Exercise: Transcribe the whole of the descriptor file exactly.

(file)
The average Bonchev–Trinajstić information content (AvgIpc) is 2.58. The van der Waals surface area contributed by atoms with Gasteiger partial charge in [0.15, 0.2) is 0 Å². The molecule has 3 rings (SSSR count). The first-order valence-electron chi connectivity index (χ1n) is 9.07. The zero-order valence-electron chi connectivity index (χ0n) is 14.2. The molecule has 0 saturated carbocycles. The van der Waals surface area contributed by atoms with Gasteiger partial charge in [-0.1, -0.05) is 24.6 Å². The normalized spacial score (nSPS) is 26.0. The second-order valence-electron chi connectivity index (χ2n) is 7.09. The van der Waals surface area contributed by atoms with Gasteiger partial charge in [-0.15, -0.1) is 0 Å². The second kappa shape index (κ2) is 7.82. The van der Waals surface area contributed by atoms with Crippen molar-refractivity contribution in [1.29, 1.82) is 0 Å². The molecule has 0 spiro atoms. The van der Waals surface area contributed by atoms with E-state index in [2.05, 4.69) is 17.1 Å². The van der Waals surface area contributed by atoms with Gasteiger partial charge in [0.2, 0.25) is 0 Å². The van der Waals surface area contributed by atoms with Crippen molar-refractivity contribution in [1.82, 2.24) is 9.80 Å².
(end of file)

The average Bonchev–Trinajstić information content (AvgIpc) is 2.58. The van der Waals surface area contributed by atoms with Gasteiger partial charge in [0.15, 0.2) is 0 Å². The molecule has 3 rings (SSSR count). The first-order valence-electron chi connectivity index (χ1n) is 9.07. The zero-order valence-electron chi connectivity index (χ0n) is 14.2. The molecule has 0 saturated carbocycles. The van der Waals surface area contributed by atoms with Gasteiger partial charge in [-0.1, -0.05) is 24.6 Å². The normalized spacial score (nSPS) is 26.0. The second-order valence-electron chi connectivity index (χ2n) is 7.09. The van der Waals surface area contributed by atoms with Gasteiger partial charge in [-0.15, -0.1) is 0 Å². The second kappa shape index (κ2) is 7.82. The van der Waals surface area contributed by atoms with Crippen molar-refractivity contribution in [1.29, 1.82) is 0 Å². The molecule has 0 spiro atoms. The van der Waals surface area contributed by atoms with E-state index in [2.05, 4.69) is 17.1 Å². The van der Waals surface area contributed by atoms with Gasteiger partial charge in [0.2, 0.25) is 0 Å². The van der Waals surface area contributed by atoms with Crippen molar-refractivity contribution in [1.82, 2.24) is 9.80 Å².